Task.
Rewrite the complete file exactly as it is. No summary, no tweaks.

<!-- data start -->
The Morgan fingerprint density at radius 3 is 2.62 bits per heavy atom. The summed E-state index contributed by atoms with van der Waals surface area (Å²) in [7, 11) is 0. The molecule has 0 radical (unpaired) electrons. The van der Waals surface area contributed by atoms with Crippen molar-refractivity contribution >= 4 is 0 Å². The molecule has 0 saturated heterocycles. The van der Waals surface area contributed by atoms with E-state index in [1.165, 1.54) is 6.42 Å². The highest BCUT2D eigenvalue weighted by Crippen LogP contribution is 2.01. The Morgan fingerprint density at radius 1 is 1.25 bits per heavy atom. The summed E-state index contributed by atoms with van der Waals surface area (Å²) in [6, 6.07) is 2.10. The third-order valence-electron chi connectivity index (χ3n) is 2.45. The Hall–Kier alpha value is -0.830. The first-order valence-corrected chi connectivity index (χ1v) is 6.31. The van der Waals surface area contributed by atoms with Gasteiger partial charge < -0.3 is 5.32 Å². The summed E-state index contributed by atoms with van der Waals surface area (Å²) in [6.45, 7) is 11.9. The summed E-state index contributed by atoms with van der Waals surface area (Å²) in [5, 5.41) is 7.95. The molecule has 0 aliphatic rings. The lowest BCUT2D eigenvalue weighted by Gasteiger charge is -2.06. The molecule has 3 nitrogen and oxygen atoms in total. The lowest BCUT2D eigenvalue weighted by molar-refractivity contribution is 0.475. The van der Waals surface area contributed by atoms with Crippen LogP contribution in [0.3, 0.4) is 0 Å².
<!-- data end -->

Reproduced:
The Morgan fingerprint density at radius 3 is 2.62 bits per heavy atom. The summed E-state index contributed by atoms with van der Waals surface area (Å²) in [7, 11) is 0. The molecule has 0 radical (unpaired) electrons. The van der Waals surface area contributed by atoms with Crippen molar-refractivity contribution >= 4 is 0 Å². The molecule has 0 saturated heterocycles. The van der Waals surface area contributed by atoms with E-state index in [1.165, 1.54) is 6.42 Å². The highest BCUT2D eigenvalue weighted by Crippen LogP contribution is 2.01. The Morgan fingerprint density at radius 1 is 1.25 bits per heavy atom. The summed E-state index contributed by atoms with van der Waals surface area (Å²) in [6, 6.07) is 2.10. The third-order valence-electron chi connectivity index (χ3n) is 2.45. The Hall–Kier alpha value is -0.830. The first-order valence-corrected chi connectivity index (χ1v) is 6.31. The van der Waals surface area contributed by atoms with Gasteiger partial charge < -0.3 is 5.32 Å². The summed E-state index contributed by atoms with van der Waals surface area (Å²) in [6.45, 7) is 11.9. The summed E-state index contributed by atoms with van der Waals surface area (Å²) in [5, 5.41) is 7.95. The molecule has 0 aliphatic rings. The lowest BCUT2D eigenvalue weighted by Gasteiger charge is -2.06. The molecule has 3 nitrogen and oxygen atoms in total. The lowest BCUT2D eigenvalue weighted by molar-refractivity contribution is 0.475. The van der Waals surface area contributed by atoms with Crippen LogP contribution in [0.3, 0.4) is 0 Å².